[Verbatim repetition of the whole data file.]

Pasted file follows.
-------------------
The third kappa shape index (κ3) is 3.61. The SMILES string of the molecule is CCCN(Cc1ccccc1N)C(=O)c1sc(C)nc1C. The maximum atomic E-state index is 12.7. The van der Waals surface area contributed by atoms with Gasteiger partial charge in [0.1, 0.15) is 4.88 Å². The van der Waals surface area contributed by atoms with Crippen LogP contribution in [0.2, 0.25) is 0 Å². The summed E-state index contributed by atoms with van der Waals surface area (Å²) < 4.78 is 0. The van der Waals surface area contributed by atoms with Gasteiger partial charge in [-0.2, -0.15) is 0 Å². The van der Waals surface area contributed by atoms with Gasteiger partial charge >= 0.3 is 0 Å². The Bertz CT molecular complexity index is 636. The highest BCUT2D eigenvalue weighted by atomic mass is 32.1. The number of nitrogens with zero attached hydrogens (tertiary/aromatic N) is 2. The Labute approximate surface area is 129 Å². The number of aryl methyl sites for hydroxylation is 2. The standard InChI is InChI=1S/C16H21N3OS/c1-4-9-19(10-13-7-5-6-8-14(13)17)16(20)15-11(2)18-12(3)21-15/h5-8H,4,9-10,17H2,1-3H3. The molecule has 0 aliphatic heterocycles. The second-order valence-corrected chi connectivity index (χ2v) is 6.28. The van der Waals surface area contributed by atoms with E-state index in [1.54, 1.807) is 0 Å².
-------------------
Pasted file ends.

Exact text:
The third kappa shape index (κ3) is 3.61. The SMILES string of the molecule is CCCN(Cc1ccccc1N)C(=O)c1sc(C)nc1C. The maximum atomic E-state index is 12.7. The van der Waals surface area contributed by atoms with Gasteiger partial charge in [0.1, 0.15) is 4.88 Å². The van der Waals surface area contributed by atoms with Crippen LogP contribution in [0.2, 0.25) is 0 Å². The summed E-state index contributed by atoms with van der Waals surface area (Å²) < 4.78 is 0. The van der Waals surface area contributed by atoms with Gasteiger partial charge in [-0.2, -0.15) is 0 Å². The van der Waals surface area contributed by atoms with Gasteiger partial charge >= 0.3 is 0 Å². The Bertz CT molecular complexity index is 636. The highest BCUT2D eigenvalue weighted by atomic mass is 32.1. The number of nitrogens with zero attached hydrogens (tertiary/aromatic N) is 2. The Labute approximate surface area is 129 Å². The number of aryl methyl sites for hydroxylation is 2. The standard InChI is InChI=1S/C16H21N3OS/c1-4-9-19(10-13-7-5-6-8-14(13)17)16(20)15-11(2)18-12(3)21-15/h5-8H,4,9-10,17H2,1-3H3. The molecule has 0 aliphatic heterocycles. The second-order valence-corrected chi connectivity index (χ2v) is 6.28. The van der Waals surface area contributed by atoms with E-state index in [1.54, 1.807) is 0 Å².